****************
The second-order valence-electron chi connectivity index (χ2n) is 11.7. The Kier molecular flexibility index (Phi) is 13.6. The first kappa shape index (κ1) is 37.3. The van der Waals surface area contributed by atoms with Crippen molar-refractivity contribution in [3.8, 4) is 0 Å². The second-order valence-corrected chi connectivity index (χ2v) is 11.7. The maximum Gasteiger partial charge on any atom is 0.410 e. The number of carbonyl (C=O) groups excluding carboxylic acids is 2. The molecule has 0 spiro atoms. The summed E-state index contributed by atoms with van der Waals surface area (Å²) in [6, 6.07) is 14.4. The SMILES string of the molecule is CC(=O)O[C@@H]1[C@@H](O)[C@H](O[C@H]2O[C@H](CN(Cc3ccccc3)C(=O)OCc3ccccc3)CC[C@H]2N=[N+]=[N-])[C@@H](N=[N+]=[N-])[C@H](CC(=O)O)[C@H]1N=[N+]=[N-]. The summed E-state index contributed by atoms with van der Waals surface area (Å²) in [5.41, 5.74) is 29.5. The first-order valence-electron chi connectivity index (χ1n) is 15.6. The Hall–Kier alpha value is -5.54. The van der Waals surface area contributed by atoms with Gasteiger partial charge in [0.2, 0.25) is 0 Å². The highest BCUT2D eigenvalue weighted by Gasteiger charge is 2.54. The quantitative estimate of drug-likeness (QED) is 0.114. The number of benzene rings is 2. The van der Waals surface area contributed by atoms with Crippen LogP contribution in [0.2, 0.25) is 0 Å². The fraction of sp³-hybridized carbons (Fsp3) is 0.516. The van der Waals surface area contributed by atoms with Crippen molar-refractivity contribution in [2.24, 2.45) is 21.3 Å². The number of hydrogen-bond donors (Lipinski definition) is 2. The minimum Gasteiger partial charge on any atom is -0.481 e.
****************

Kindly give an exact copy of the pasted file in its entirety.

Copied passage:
The second-order valence-electron chi connectivity index (χ2n) is 11.7. The Kier molecular flexibility index (Phi) is 13.6. The first kappa shape index (κ1) is 37.3. The van der Waals surface area contributed by atoms with Crippen molar-refractivity contribution in [3.8, 4) is 0 Å². The second-order valence-corrected chi connectivity index (χ2v) is 11.7. The maximum Gasteiger partial charge on any atom is 0.410 e. The number of carbonyl (C=O) groups excluding carboxylic acids is 2. The molecule has 0 spiro atoms. The summed E-state index contributed by atoms with van der Waals surface area (Å²) in [6, 6.07) is 14.4. The SMILES string of the molecule is CC(=O)O[C@@H]1[C@@H](O)[C@H](O[C@H]2O[C@H](CN(Cc3ccccc3)C(=O)OCc3ccccc3)CC[C@H]2N=[N+]=[N-])[C@@H](N=[N+]=[N-])[C@H](CC(=O)O)[C@H]1N=[N+]=[N-]. The summed E-state index contributed by atoms with van der Waals surface area (Å²) in [5.41, 5.74) is 29.5. The first-order valence-electron chi connectivity index (χ1n) is 15.6. The Hall–Kier alpha value is -5.54. The van der Waals surface area contributed by atoms with Gasteiger partial charge in [0.2, 0.25) is 0 Å². The highest BCUT2D eigenvalue weighted by Gasteiger charge is 2.54. The quantitative estimate of drug-likeness (QED) is 0.114. The number of benzene rings is 2. The van der Waals surface area contributed by atoms with Crippen LogP contribution in [0.2, 0.25) is 0 Å². The fraction of sp³-hybridized carbons (Fsp3) is 0.516. The van der Waals surface area contributed by atoms with Crippen molar-refractivity contribution in [2.24, 2.45) is 21.3 Å². The number of hydrogen-bond donors (Lipinski definition) is 2. The minimum Gasteiger partial charge on any atom is -0.481 e.